In fact, workers who were formally recognised were reported to be more engaged at work, more likely to go above and beyond, and more likely to have better relationships with colleagues.
The P&MM research was based on 12,331 staff (full-time, part-time and freelancers) in the UK across a wide variety of industries.
The results found that average retention rates ranged from 4.7 to 9.8 years for those who had not been formally thanked via a recognition platform during their time at each company.
This contrasted sharply with those who had received at least one form of manager or peer led recognition while employed in the same organisation (excluding long service rewards). For this segment, the staff retention rates increased to between 8.16 and 14 years.
Therefore, the difference in tenure ranged from between 3.46 to 4.2 years, producing an average growth of 3.7 years in employment.
In particular, the research shows just how crucial employee recognition is to business success, said John Sylvester, Director at P&MM.
“Whilst we are not suggesting that a single thank you alone will result in three or four more years of service, the data clearly indicates a propensity for individuals who are recognised to be more engaged at work, to go above and beyond and to have better relationships with managers and colleagues,” he said.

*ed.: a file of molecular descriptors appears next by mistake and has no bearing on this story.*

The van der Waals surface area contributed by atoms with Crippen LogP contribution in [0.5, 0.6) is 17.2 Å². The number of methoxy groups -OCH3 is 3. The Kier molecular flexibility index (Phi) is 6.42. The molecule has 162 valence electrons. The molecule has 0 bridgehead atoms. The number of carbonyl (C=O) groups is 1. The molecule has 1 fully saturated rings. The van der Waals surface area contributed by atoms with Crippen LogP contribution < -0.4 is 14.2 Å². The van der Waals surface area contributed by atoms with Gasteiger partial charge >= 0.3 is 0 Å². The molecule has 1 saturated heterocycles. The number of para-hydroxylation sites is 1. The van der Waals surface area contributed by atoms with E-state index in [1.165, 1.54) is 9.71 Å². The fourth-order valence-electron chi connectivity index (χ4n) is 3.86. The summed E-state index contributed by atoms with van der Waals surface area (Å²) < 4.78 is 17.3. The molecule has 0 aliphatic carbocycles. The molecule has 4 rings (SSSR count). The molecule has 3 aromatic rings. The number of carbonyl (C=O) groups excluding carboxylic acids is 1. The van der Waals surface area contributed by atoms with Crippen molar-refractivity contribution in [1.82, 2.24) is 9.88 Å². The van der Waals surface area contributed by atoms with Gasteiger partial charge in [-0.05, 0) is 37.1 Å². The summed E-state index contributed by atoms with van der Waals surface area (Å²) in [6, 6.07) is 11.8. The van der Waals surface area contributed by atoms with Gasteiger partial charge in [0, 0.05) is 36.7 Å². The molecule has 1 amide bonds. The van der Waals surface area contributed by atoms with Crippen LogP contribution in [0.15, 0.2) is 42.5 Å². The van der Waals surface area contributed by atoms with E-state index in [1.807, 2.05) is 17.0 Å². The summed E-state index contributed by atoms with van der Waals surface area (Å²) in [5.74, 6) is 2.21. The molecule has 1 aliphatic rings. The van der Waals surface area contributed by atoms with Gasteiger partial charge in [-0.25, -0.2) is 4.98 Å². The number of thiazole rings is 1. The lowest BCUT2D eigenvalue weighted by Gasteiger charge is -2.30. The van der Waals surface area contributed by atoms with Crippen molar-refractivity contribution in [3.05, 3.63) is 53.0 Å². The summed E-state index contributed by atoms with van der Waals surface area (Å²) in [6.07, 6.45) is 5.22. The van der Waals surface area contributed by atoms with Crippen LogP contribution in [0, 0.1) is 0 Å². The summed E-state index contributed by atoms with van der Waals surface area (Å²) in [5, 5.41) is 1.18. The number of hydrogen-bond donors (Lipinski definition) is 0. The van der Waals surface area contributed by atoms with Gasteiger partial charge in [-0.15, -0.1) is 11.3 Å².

“This sort of analysis provides a valuable insight for managers as it means that recognition program data can be used to highlight those staff who are a flight risk.
“These individuals may well feel unappreciated or not be performing in such a manner that warrants a thank you from colleagues and therefore require greater attention. It also makes high uptake and ongoing use of recognition systems vital to the overall success of any organisation.”
Moreover, Sylvester said that employee engagement is about the emotional connection employees have with the organisation they work for.
He added that engaged employees are more committed to an organisation’s mission and values and will tend to go above and beyond their job requirements, which in turn makes them more likely to get further recognition from their peers.
This will help drive high performance and will positively impact the bottom line, said Sylvester.
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Employees are likely to improve their skills and stay longer at an organisation if they are formally recognised for their efforts and good work, according to a new study.